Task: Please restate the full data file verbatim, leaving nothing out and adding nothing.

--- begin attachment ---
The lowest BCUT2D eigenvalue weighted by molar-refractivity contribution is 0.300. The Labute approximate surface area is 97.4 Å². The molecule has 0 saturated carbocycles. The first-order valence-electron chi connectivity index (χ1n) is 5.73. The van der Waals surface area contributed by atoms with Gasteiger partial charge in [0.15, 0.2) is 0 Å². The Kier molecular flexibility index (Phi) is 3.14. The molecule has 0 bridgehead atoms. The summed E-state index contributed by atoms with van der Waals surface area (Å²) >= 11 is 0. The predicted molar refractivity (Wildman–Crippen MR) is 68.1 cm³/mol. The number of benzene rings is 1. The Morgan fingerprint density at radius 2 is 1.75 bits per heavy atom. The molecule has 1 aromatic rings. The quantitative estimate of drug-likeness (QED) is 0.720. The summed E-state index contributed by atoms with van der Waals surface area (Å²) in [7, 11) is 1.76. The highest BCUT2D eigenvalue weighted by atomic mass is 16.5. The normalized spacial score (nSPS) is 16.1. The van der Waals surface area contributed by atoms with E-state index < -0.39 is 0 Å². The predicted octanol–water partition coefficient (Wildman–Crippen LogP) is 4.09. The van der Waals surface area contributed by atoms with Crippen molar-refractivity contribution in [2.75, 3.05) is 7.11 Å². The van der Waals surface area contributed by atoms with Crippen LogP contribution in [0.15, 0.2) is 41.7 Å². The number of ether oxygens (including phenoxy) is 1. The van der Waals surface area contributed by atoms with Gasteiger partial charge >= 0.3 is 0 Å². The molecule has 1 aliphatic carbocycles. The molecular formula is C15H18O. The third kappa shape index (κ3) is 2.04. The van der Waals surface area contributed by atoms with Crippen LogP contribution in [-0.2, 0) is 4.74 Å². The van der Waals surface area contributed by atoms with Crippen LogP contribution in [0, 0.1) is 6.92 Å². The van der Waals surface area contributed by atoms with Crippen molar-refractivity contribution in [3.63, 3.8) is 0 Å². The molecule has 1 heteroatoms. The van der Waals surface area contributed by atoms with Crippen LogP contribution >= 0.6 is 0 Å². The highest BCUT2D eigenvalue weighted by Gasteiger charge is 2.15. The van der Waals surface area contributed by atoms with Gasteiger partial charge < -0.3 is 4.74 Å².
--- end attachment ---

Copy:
The lowest BCUT2D eigenvalue weighted by molar-refractivity contribution is 0.300. The Labute approximate surface area is 97.4 Å². The molecule has 0 saturated carbocycles. The first-order valence-electron chi connectivity index (χ1n) is 5.73. The van der Waals surface area contributed by atoms with Gasteiger partial charge in [0.15, 0.2) is 0 Å². The Kier molecular flexibility index (Phi) is 3.14. The molecule has 0 bridgehead atoms. The summed E-state index contributed by atoms with van der Waals surface area (Å²) >= 11 is 0. The predicted molar refractivity (Wildman–Crippen MR) is 68.1 cm³/mol. The number of benzene rings is 1. The Morgan fingerprint density at radius 2 is 1.75 bits per heavy atom. The molecule has 1 aromatic rings. The quantitative estimate of drug-likeness (QED) is 0.720. The summed E-state index contributed by atoms with van der Waals surface area (Å²) in [7, 11) is 1.76. The highest BCUT2D eigenvalue weighted by atomic mass is 16.5. The normalized spacial score (nSPS) is 16.1. The van der Waals surface area contributed by atoms with E-state index < -0.39 is 0 Å². The predicted octanol–water partition coefficient (Wildman–Crippen LogP) is 4.09. The van der Waals surface area contributed by atoms with Crippen molar-refractivity contribution in [2.75, 3.05) is 7.11 Å². The van der Waals surface area contributed by atoms with Crippen LogP contribution in [0.15, 0.2) is 41.7 Å². The number of ether oxygens (including phenoxy) is 1. The van der Waals surface area contributed by atoms with Gasteiger partial charge >= 0.3 is 0 Å². The molecule has 1 aliphatic carbocycles. The molecular formula is C15H18O. The third kappa shape index (κ3) is 2.04. The van der Waals surface area contributed by atoms with Crippen LogP contribution in [-0.2, 0) is 4.74 Å². The van der Waals surface area contributed by atoms with Crippen LogP contribution in [0, 0.1) is 6.92 Å². The van der Waals surface area contributed by atoms with Crippen molar-refractivity contribution in [3.63, 3.8) is 0 Å². The molecule has 1 heteroatoms. The van der Waals surface area contributed by atoms with Crippen LogP contribution >= 0.6 is 0 Å². The highest BCUT2D eigenvalue weighted by Gasteiger charge is 2.15. The van der Waals surface area contributed by atoms with Gasteiger partial charge < -0.3 is 4.74 Å².